With hundreds of layoffs, unfair labor negotiations between the UC and Academic Student Employees, and up to a 20% fee increase to be voted on by the UC Regents, it is necessary for UC students to mobilize and act. The following is a 3-day state-wide call to action meant to coincide with the Nov. 16-18th Regents meeting:

  • Nov. 16th: Local direct action at individual campuses to bring awareness about the fee increase and Regents meeting
  • Nov. 17th: Mass state-wide demonstration at the UC Regents meeting at UCSF Mission Bay
  • Nov. 18th: Mass local celebrations/escalations depending on the circumstances

The Student Worker Action Team of UC Berkeley calls on all UC campuses to come to the Regents meeting on Nov. 17 in order to prevent it from happening. On Oct. 7th, an assembly of hundreds voted to shut down this meeting. If transportation to the Regents meeting is not possible, we call on campuses to follow through with local direct actions as stated above.

If you would like to coordinate with folks from UC Berkeley and don’t have any contacts here, please email:

In Solidiarity,

UC Berkeley Student Worker Action Team


Crisis of the Humanities Debates

21 Oct

Stanley Fish recently wrote two pieces entitled the Crisis of the Humanities Officially Arrives and Crisis of the Humanities II for the NY Times and UC bloggers Chris Newfield and Bob Samuels have produced some compelling responses everyone should check out.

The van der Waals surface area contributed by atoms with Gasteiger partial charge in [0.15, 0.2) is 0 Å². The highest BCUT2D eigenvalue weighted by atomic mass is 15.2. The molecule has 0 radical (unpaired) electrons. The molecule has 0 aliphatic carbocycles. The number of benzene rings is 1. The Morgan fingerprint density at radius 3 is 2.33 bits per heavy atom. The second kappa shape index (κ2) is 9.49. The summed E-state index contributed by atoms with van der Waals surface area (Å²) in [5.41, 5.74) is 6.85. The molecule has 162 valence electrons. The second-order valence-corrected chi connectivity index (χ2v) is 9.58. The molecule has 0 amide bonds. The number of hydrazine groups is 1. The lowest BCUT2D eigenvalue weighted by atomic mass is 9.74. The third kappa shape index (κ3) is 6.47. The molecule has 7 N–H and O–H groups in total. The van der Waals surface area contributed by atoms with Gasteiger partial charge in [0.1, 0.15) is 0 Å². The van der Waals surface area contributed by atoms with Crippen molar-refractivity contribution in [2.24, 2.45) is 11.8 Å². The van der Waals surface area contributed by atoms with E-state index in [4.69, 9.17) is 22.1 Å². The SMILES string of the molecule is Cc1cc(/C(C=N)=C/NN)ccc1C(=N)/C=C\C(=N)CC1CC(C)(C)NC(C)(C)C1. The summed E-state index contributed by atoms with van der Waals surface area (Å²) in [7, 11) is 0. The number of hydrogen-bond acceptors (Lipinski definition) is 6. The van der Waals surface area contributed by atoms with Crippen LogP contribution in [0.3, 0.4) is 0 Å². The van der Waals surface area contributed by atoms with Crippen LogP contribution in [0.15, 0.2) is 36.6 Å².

October 30-31st State-Wide Mobilizing Conference

21 Oct

A re-post from the Statewide Coordination Committee:

Regardless of who is elected after the November 2nd, on November 3rd, we still face a long-term systematic attack on public education and public workers.

October 30-31st State-Wide Mobilizing Conference Against the Privatization of Public Education and Public Services
@ San Francisco State University

Conference Information & Registration

We, the people, have the democratic power to ensure that our public institutions effectively serve the public. But to do so, members of all regions and sectors — students, teachers, staff, unions, adult-ed, activists, and community organizations — must unite, take action, and contribute our voices and thoughts to the October 30-31st conference.

The purpose of the October 30-31st conference is to democratically propose demands, devise an action plan, and create a structure capable of defending public education and public services for the benefit of all.

We invite all supporters of education across the nation to attend and participate in the conference.

For more:

Making of the Corporate University

19 Oct

Graphic from